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Rising Board 3DS Review

29/12/2012 Artistic Novel Gamer Review
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Rising Board 3DS

Rising Board




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Rising Board is a fun, addictive arcade-surfing game, almost perfecting the concept of bite-sized play. There's just a couple of flies in the ointment which keep this from being a great time, every time.

Chesty McMuscle leaned against his surf board, trying to strike the perfect pose which would project ace cool, expert poise and raw power.

His defined muscles glinted, reflecting the glare of the photographic lights. The photographer leaned in, snapping picture after picture as the interviewer leaned in.

The interview chewed on his pencil for a moment, searching for the perfect question for this aspiring surf idol. "So," he began, "you live in the midlands; Where - exactly - are you planning to surf?"

Rising Board is a downloadable title for the 3DS. The concept is pretty straightforward: a side-scrolling sea rolls past as you control a surfing penguin to avoid obstacles and pull off tricks. A combination of two buttons and a direction allow for a small variety of tricks, spins and loops.

There isn't - at first glance - a huge amount of variety. But, Rising Board manages to pull off a stylish trick of its own which adds a surprising amount of longevity to this pocket-sized game. Each game begins with a set challenge and a randomly generated land/seascape. Whether being challenged to collect a certain number of points, perform a set of tricks or surf uninterrupted for a defined distance, these random elements combine to ensure that nearly every new game feels fresh and non-repetitive.

On paper, the polar opposite of the kind of game I like to play.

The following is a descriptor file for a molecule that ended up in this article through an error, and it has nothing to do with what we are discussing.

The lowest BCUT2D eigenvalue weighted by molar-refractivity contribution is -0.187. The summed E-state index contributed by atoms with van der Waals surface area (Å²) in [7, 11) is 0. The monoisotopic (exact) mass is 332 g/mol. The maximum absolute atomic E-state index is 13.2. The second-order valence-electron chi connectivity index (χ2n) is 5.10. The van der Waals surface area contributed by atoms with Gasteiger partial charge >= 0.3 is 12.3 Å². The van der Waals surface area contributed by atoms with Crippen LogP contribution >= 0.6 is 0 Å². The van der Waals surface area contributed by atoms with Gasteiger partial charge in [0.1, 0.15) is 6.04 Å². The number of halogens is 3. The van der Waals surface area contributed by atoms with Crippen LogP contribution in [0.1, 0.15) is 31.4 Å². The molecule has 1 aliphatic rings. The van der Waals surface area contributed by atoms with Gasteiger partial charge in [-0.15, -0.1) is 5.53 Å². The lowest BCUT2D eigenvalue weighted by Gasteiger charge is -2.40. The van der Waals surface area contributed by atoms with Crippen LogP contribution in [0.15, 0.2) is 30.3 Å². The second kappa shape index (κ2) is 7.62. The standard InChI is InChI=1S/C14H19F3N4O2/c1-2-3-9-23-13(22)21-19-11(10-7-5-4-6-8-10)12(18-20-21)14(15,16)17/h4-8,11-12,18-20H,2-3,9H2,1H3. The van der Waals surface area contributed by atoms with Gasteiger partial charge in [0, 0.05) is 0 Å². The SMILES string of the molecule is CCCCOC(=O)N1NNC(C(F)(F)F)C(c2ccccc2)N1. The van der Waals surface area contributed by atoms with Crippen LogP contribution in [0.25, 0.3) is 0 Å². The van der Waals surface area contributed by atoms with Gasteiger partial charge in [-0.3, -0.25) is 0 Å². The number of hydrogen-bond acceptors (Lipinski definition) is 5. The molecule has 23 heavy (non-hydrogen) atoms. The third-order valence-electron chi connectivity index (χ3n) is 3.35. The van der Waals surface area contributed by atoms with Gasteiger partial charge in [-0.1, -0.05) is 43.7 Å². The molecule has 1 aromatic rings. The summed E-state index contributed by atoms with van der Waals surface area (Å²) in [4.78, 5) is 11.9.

As a whole, the game has the appeal and attention span of a fruit machine - and I mean that in a nice way. A game often lasts less than 30 seconds, the obstacle penalties being many and unforgiving. The bright colours, cheerful sounds and beautifully crafted 3D scenes make it a thorough enjoyable short journey.

Rising Board is, on paper, the polar opposite of the kind of game I like to play. I like rich stories, deep narratives, engaging writing and characters with whom I can make a connection. But, Rising Board isn't the kind of game which commands attention for an evening or even more than 10 minutes at a time. It's a space-filler for those like myself with a short attention span. This is kettle-boiling time; waiting for a bus time; queuing for the bathroom time. It has earned a rightful place on my 3DS as a companion to brighten otherwise wasted minutes.

Where Rising Board comes in danger of a spectacular "wipe out" is in the level design. Part of the challenge is to avoid hitting land, forcing careful navigation through narrow straits and jumps over islands. Tapping "A" repeatedly allows the hero penguin to flap his or her arms to stay in flight to hover over extended land.

Sadly this is a pace-killer. There is no mechanism to determine the size of the ground below or where the nearest return to water may be found. What I alluded to in my short story at the top is that, for a surfing game, it contains an alarming amount of dry land.

A jolly good romp and make Rising Board an addictive gem.

I can't imagine a good reason why a game should be brought to a premature end by simply hurling a continent at the player and hoping that they don't mind. The only option is to grin and bear the failure and hope that the next randomly-generated level contains a more enjoyable run. It's just a pity that for a game that rides so well on its short, sharp play ideal should be marred by a design which means that one out of four games will be a disappointment.

But, those remaining three out of four are a jolly good romp and make Rising Board an addictive gem.

Written by Chris Jarvis

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Chris Jarvis writes the Novel Gamer column.

"I write stories to say what I think about games, for me it's the only way I can really communicate what I feel about them. Do you ever have a response to something that's hard to put into words? I find that sometimes I have something to express that can't be communicated by trying to explain how I feel, directly."

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